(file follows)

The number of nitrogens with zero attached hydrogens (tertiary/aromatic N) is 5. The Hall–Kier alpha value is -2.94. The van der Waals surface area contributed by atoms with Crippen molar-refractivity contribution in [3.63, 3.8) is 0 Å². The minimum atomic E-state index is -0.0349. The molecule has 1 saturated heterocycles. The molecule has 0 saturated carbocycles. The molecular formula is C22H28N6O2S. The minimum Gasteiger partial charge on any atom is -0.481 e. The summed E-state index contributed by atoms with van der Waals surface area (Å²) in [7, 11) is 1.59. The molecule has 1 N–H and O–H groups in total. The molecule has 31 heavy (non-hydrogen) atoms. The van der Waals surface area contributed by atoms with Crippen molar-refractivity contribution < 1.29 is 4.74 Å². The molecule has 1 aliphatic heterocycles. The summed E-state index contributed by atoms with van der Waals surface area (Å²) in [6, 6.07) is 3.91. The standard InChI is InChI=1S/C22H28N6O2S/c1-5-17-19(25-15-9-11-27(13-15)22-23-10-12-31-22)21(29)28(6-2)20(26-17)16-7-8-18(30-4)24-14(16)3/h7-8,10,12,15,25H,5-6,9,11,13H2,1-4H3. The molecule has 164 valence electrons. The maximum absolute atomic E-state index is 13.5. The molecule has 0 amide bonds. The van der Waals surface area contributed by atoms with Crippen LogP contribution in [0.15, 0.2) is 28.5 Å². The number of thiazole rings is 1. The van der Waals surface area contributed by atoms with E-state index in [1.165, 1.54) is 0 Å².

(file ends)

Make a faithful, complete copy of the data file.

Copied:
The number of nitrogens with zero attached hydrogens (tertiary/aromatic N) is 5. The Hall–Kier alpha value is -2.94. The van der Waals surface area contributed by atoms with Crippen molar-refractivity contribution in [3.63, 3.8) is 0 Å². The minimum atomic E-state index is -0.0349. The molecule has 1 saturated heterocycles. The molecule has 0 saturated carbocycles. The molecular formula is C22H28N6O2S. The minimum Gasteiger partial charge on any atom is -0.481 e. The summed E-state index contributed by atoms with van der Waals surface area (Å²) in [7, 11) is 1.59. The molecule has 1 N–H and O–H groups in total. The molecule has 31 heavy (non-hydrogen) atoms. The van der Waals surface area contributed by atoms with Crippen molar-refractivity contribution < 1.29 is 4.74 Å². The molecule has 1 aliphatic heterocycles. The summed E-state index contributed by atoms with van der Waals surface area (Å²) in [6, 6.07) is 3.91. The standard InChI is InChI=1S/C22H28N6O2S/c1-5-17-19(25-15-9-11-27(13-15)22-23-10-12-31-22)21(29)28(6-2)20(26-17)16-7-8-18(30-4)24-14(16)3/h7-8,10,12,15,25H,5-6,9,11,13H2,1-4H3. The molecule has 164 valence electrons. The maximum absolute atomic E-state index is 13.5. The molecule has 0 amide bonds. The van der Waals surface area contributed by atoms with Crippen LogP contribution in [0.15, 0.2) is 28.5 Å². The number of thiazole rings is 1. The van der Waals surface area contributed by atoms with E-state index in [1.165, 1.54) is 0 Å².